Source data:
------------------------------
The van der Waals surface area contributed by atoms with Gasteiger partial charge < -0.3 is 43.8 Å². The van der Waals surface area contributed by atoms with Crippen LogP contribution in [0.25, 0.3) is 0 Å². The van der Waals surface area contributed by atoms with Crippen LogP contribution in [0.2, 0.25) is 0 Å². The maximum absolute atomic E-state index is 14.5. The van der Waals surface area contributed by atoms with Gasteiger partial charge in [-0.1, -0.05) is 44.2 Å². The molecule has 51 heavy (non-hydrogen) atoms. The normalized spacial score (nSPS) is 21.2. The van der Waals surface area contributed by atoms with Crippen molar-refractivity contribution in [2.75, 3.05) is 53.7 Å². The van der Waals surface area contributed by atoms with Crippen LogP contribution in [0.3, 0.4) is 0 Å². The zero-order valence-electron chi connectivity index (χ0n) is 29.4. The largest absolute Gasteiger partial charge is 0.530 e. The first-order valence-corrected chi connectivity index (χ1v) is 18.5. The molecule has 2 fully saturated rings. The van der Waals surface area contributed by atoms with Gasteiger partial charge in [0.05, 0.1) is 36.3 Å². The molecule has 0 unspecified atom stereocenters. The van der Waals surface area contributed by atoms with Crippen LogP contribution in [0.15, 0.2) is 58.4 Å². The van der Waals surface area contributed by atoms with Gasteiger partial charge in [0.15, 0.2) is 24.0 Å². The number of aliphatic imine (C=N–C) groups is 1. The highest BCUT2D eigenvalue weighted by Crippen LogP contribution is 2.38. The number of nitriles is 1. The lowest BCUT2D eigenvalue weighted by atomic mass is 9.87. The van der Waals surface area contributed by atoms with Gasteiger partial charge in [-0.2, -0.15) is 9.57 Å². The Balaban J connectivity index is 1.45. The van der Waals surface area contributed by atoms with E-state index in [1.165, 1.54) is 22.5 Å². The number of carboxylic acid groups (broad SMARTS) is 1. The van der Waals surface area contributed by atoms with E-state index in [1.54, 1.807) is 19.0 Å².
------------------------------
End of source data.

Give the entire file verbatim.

The van der Waals surface area contributed by atoms with Gasteiger partial charge < -0.3 is 43.8 Å². The van der Waals surface area contributed by atoms with Crippen LogP contribution in [0.25, 0.3) is 0 Å². The van der Waals surface area contributed by atoms with Crippen LogP contribution in [0.2, 0.25) is 0 Å². The maximum absolute atomic E-state index is 14.5. The van der Waals surface area contributed by atoms with Gasteiger partial charge in [-0.1, -0.05) is 44.2 Å². The molecule has 51 heavy (non-hydrogen) atoms. The normalized spacial score (nSPS) is 21.2. The van der Waals surface area contributed by atoms with Crippen molar-refractivity contribution in [2.75, 3.05) is 53.7 Å². The van der Waals surface area contributed by atoms with Crippen LogP contribution in [0.3, 0.4) is 0 Å². The zero-order valence-electron chi connectivity index (χ0n) is 29.4. The largest absolute Gasteiger partial charge is 0.530 e. The first-order valence-corrected chi connectivity index (χ1v) is 18.5. The molecule has 2 fully saturated rings. The van der Waals surface area contributed by atoms with Gasteiger partial charge in [0.05, 0.1) is 36.3 Å². The molecule has 0 unspecified atom stereocenters. The van der Waals surface area contributed by atoms with Crippen LogP contribution in [0.15, 0.2) is 58.4 Å². The van der Waals surface area contributed by atoms with Gasteiger partial charge in [0.15, 0.2) is 24.0 Å². The number of aliphatic imine (C=N–C) groups is 1. The highest BCUT2D eigenvalue weighted by Crippen LogP contribution is 2.38. The number of nitriles is 1. The lowest BCUT2D eigenvalue weighted by atomic mass is 9.87. The van der Waals surface area contributed by atoms with Gasteiger partial charge in [-0.2, -0.15) is 9.57 Å². The Balaban J connectivity index is 1.45. The van der Waals surface area contributed by atoms with E-state index in [1.165, 1.54) is 22.5 Å². The number of carboxylic acid groups (broad SMARTS) is 1. The van der Waals surface area contributed by atoms with E-state index in [1.54, 1.807) is 19.0 Å².